5. Joshua Streiff. Educational Hacking Using Command Line & Bluetooth Low Energy. An Avon STEM Educator Leadership Day Workshop, September 2019.
    Keywords: IoT. [bibtex-entry]

  6. Joshua Streiff. Cybersecurity & You. A Brown Co. Schools Speaker Series, September 2019.
    Keywords: IoT. [bibtex-entry]

  7. Joshua Streiff. Practical Cybersecurity and Manipulative Gaming Education. A Flipping the Switch! Cybersecurity Workshop Session at Indiana Department of Education Workshop, September 2019.
    Keywords: IoT. [bibtex-entry]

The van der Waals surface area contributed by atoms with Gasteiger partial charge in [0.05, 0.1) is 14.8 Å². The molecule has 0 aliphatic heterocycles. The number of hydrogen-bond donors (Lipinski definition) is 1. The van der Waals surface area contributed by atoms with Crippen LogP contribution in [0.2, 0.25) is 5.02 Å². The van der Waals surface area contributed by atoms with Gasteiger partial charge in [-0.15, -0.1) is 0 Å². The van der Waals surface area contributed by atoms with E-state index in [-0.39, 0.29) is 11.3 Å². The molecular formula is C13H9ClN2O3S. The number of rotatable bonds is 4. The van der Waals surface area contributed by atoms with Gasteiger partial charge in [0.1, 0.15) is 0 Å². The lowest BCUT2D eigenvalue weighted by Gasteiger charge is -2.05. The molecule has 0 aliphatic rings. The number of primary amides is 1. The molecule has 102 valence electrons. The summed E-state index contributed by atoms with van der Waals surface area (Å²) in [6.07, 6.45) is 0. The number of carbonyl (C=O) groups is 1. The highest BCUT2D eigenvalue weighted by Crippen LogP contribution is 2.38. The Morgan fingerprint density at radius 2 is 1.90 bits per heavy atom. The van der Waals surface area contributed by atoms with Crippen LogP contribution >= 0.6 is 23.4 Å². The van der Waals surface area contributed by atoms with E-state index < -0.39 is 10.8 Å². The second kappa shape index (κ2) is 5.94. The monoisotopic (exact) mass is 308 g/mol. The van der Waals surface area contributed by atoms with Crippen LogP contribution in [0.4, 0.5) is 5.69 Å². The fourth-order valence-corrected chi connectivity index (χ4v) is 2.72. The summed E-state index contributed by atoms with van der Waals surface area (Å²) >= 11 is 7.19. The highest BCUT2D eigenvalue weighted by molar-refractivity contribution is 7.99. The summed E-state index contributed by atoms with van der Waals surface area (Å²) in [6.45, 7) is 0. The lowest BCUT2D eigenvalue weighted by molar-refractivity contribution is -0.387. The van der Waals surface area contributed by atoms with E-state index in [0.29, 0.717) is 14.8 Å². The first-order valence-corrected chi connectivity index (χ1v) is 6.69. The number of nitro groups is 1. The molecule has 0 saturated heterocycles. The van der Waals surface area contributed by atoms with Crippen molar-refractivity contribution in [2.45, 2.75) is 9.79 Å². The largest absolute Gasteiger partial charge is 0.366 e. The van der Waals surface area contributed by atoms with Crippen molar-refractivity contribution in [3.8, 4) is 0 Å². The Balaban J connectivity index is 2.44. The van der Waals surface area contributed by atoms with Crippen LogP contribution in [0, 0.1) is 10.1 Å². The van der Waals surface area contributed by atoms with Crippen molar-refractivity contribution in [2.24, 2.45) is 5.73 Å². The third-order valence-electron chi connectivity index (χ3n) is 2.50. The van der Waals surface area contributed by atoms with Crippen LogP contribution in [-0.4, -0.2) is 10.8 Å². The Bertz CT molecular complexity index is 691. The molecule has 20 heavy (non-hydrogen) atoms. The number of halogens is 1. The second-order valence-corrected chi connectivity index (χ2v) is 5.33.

8. Joshua Streiff, Vafa Andalibi, and Sanchari Das. Eyes In Your Child’s Bedroom: Exploiting Child Data Risks with Smart Toys. A Bsides MSP Workshop, September 2019.
    Keywords: IoT. [bibtex-entry]

  9. Niang Chin, Joshua Streiff, and Sameer Patil. The Overly Friendly Crockpot. Trusted CI Poster Session (IL), July 2019.
    Keywords: IoT. [bibtex-entry]

  10. Nathaly Reynaga, Behnod Momensadeh, Joshua Streiff, and Sameer Patil. The One Where Patty Trusted Her Printer: The Threat of IoT Printers. IU GROUPS STEM Poster (IN), July 2019.
    Keywords: IoT. [bibtex-entry]

  11. Joshua Streiff. Capturing Education: CTF and IoT in K-12 Education. A Luddy Hall Pathfinders Workshop, July 2019.
    Keywords: IoT. [bibtex-entry]

  12. Joshua Streiff. How Santa knows if you are Naughty or Nice: How your IoT toys can spy on you. A SPICE Colloquium Speaker Series, September 2018.
    Keywords: IoT. [bibtex-entry]